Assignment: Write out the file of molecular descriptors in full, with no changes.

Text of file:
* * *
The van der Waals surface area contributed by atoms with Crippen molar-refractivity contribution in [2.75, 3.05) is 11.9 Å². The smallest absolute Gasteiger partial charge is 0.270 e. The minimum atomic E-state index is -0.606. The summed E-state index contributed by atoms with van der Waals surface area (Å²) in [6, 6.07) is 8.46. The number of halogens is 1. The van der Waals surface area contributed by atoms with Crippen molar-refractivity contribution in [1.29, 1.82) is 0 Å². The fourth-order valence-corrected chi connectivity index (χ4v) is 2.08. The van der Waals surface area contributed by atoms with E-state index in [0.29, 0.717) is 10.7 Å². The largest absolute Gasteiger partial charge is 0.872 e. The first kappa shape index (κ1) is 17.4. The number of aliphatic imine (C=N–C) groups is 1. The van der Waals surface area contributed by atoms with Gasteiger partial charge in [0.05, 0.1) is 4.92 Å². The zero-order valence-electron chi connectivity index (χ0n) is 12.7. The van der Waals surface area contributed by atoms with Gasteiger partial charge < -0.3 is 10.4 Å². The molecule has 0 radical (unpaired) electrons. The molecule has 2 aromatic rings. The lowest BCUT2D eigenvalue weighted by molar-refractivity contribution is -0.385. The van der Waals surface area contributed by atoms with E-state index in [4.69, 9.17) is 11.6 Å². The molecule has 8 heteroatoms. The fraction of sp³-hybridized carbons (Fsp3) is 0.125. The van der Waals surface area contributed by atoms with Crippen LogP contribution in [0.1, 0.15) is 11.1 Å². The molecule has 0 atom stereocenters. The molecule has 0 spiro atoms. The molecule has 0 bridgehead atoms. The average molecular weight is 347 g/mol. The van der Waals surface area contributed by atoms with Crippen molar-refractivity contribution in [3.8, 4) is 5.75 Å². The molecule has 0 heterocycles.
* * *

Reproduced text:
The van der Waals surface area contributed by atoms with Crippen molar-refractivity contribution in [2.75, 3.05) is 11.9 Å². The smallest absolute Gasteiger partial charge is 0.270 e. The minimum atomic E-state index is -0.606. The summed E-state index contributed by atoms with van der Waals surface area (Å²) in [6, 6.07) is 8.46. The number of halogens is 1. The van der Waals surface area contributed by atoms with Crippen molar-refractivity contribution in [1.29, 1.82) is 0 Å². The fourth-order valence-corrected chi connectivity index (χ4v) is 2.08. The van der Waals surface area contributed by atoms with E-state index in [0.29, 0.717) is 10.7 Å². The largest absolute Gasteiger partial charge is 0.872 e. The first kappa shape index (κ1) is 17.4. The number of aliphatic imine (C=N–C) groups is 1. The van der Waals surface area contributed by atoms with Gasteiger partial charge in [0.05, 0.1) is 4.92 Å². The zero-order valence-electron chi connectivity index (χ0n) is 12.7. The van der Waals surface area contributed by atoms with Gasteiger partial charge < -0.3 is 10.4 Å². The molecule has 0 radical (unpaired) electrons. The molecule has 2 aromatic rings. The lowest BCUT2D eigenvalue weighted by molar-refractivity contribution is -0.385. The van der Waals surface area contributed by atoms with E-state index in [4.69, 9.17) is 11.6 Å². The molecule has 8 heteroatoms. The fraction of sp³-hybridized carbons (Fsp3) is 0.125. The van der Waals surface area contributed by atoms with Crippen LogP contribution in [0.1, 0.15) is 11.1 Å². The molecule has 0 atom stereocenters. The molecule has 0 spiro atoms. The molecule has 0 bridgehead atoms. The average molecular weight is 347 g/mol. The van der Waals surface area contributed by atoms with Crippen molar-refractivity contribution in [3.8, 4) is 5.75 Å². The molecule has 0 heterocycles.